One year ago, on 25 July 2018, the European Court of Justice issued a landmark decision clarifying that plants modified using new genetic engineering techniques with no long record of safety are indeed genetically modified organisms (GMOs) and must be regulated as such.

The organic movement calls to maintain and correctly implement the GMO legislation

The organic food and farming movement reiterates that it is crucial to ensure that risk assessment, traceability and labelling apply to all GMOs and all genetic engineering techniques.

If new genetic engineering techniques would be out of the scope of the EU legislation on GMOs, it would lead to the release of genetically modified organisms in the environment and the food chain without assessment, prior authorization and traceability. Such a situation would make it almost impossible for organic farmers and conventional GMO-free farmers to exclude the presence of GMOs in their production process and to live up to the expectations of consumers.

Any attempt to exclude plants modified with new genetic engineering techniques from the current GMO-legislation would go against the freedom of choice of consumers, farmers and processors not to have GMOs in their food. It would contradict with the European Union’s objectives of protection of the environment and human health. And finally, it would be contrary to the intent of the legislator to create a protective legal framework regarding the genetic modification of living organisms.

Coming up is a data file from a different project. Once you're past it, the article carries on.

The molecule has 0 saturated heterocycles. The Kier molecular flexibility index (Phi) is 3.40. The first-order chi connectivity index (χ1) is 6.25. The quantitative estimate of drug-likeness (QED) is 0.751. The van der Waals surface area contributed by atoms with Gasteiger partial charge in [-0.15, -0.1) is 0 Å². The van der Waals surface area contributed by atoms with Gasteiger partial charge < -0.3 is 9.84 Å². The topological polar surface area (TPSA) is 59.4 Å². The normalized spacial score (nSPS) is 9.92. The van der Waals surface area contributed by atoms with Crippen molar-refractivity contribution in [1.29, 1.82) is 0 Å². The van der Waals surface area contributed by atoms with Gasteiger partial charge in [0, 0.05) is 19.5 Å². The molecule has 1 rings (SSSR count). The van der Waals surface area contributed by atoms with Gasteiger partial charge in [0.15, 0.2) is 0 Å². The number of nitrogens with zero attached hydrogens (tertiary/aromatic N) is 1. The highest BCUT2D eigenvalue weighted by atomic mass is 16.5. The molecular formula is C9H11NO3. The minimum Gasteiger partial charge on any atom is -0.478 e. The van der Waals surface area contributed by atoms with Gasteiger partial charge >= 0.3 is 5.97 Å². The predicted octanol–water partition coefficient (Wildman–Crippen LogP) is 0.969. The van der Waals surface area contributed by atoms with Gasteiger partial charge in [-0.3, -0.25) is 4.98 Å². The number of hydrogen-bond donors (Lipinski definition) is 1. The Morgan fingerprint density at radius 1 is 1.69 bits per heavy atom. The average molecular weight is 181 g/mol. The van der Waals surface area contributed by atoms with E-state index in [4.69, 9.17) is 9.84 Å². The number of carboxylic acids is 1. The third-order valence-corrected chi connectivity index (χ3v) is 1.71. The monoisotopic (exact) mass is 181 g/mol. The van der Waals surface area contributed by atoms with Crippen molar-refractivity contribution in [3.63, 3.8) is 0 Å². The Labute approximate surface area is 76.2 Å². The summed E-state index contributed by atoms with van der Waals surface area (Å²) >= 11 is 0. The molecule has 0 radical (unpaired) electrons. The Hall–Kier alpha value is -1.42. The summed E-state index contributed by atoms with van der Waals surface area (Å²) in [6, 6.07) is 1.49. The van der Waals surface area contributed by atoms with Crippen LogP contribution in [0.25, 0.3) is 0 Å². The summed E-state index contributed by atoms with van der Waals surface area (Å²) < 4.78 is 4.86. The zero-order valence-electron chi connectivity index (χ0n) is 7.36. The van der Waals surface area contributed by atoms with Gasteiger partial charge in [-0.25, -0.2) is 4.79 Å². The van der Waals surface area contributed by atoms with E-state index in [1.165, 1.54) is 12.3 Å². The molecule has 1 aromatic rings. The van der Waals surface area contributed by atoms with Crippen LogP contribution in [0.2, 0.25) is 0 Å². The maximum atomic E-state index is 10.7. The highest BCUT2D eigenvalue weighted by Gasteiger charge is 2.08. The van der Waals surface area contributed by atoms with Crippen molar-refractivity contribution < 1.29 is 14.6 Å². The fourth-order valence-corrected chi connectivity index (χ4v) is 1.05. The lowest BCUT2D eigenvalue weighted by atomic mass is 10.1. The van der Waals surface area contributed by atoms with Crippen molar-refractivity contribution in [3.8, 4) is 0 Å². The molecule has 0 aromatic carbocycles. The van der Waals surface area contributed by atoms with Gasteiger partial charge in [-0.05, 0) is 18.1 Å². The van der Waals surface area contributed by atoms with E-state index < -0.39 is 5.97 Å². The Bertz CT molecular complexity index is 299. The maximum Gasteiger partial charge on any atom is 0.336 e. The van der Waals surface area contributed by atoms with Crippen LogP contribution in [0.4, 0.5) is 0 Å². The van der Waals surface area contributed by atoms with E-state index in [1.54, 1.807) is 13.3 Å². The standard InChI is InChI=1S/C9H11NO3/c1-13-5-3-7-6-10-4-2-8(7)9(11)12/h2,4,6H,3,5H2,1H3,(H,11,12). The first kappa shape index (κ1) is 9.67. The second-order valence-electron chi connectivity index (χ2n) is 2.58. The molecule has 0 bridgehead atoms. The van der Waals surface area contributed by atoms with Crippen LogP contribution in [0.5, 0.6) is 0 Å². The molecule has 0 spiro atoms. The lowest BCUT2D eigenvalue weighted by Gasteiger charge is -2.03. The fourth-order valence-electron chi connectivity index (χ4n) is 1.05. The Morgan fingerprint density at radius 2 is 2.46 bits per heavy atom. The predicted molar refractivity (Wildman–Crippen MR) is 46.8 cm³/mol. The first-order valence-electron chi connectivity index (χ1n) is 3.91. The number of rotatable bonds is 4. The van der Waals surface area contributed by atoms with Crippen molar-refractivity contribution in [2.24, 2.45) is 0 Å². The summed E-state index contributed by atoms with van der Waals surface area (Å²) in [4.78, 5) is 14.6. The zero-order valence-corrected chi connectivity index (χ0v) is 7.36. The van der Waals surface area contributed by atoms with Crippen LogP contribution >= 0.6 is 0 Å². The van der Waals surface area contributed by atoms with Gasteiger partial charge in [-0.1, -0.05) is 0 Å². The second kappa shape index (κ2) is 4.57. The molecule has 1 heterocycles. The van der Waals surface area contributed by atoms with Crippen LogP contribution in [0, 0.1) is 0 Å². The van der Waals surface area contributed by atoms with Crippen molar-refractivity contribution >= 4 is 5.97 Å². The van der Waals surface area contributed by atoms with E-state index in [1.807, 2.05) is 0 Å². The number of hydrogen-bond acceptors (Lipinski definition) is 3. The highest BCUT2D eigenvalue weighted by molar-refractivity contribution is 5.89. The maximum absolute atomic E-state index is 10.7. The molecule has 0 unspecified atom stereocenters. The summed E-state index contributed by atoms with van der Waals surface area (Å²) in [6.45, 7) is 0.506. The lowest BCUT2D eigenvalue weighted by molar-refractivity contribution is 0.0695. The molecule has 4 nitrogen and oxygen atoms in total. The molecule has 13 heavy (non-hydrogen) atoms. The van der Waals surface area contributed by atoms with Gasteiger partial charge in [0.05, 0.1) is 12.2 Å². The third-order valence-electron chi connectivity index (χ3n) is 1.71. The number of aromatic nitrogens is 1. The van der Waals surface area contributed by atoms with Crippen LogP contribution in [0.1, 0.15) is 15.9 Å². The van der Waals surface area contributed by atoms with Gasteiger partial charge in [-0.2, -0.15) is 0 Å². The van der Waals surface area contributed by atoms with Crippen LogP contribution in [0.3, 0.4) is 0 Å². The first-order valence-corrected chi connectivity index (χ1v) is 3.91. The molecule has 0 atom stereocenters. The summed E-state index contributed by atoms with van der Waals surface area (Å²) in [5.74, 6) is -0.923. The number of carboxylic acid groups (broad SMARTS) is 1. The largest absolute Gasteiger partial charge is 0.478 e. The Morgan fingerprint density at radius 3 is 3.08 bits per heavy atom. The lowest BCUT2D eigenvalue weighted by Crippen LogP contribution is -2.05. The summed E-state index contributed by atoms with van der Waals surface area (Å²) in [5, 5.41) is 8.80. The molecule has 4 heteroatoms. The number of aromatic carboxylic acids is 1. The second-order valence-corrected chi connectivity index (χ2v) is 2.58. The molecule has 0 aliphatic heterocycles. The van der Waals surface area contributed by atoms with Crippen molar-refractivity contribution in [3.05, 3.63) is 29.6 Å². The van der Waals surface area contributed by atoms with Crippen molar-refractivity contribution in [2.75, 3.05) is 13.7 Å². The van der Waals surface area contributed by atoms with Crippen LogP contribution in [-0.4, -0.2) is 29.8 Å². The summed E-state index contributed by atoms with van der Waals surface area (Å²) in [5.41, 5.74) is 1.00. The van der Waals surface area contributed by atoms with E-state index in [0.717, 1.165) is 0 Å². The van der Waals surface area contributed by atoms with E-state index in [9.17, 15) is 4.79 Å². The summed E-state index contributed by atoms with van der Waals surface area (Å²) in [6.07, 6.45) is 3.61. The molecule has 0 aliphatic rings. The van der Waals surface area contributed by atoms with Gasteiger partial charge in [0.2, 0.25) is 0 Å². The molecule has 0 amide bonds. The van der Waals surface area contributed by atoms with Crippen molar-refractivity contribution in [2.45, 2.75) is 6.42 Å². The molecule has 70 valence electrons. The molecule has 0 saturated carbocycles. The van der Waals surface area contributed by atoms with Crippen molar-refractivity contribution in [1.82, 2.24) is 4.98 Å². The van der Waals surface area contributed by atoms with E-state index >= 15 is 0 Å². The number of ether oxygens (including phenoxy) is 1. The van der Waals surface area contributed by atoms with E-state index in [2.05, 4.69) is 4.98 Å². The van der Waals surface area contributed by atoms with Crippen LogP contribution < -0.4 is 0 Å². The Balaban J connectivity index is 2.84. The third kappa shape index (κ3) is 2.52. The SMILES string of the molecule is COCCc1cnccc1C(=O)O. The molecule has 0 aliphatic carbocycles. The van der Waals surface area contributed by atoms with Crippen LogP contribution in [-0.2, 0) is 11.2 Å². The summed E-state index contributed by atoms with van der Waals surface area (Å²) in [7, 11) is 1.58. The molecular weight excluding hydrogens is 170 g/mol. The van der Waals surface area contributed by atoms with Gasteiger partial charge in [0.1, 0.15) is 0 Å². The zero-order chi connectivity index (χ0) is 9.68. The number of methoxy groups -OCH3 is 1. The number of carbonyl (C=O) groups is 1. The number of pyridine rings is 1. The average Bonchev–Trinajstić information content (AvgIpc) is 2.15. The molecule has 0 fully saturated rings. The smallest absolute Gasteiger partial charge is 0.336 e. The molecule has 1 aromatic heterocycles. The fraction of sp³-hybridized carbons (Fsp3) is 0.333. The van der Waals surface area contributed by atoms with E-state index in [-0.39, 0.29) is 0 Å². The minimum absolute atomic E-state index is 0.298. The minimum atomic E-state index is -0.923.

“Implementing the European Court of Justice’s decision means following the precautionary principle and taking consumer and environmental protection seriously,” stresses Thomas Fertl, IFOAM EU Board Member and sector representative for farming. “This is what the European Commission and Member States’ authorities need to focus on.”

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Bio Eco Actual, International Organic Newspaper
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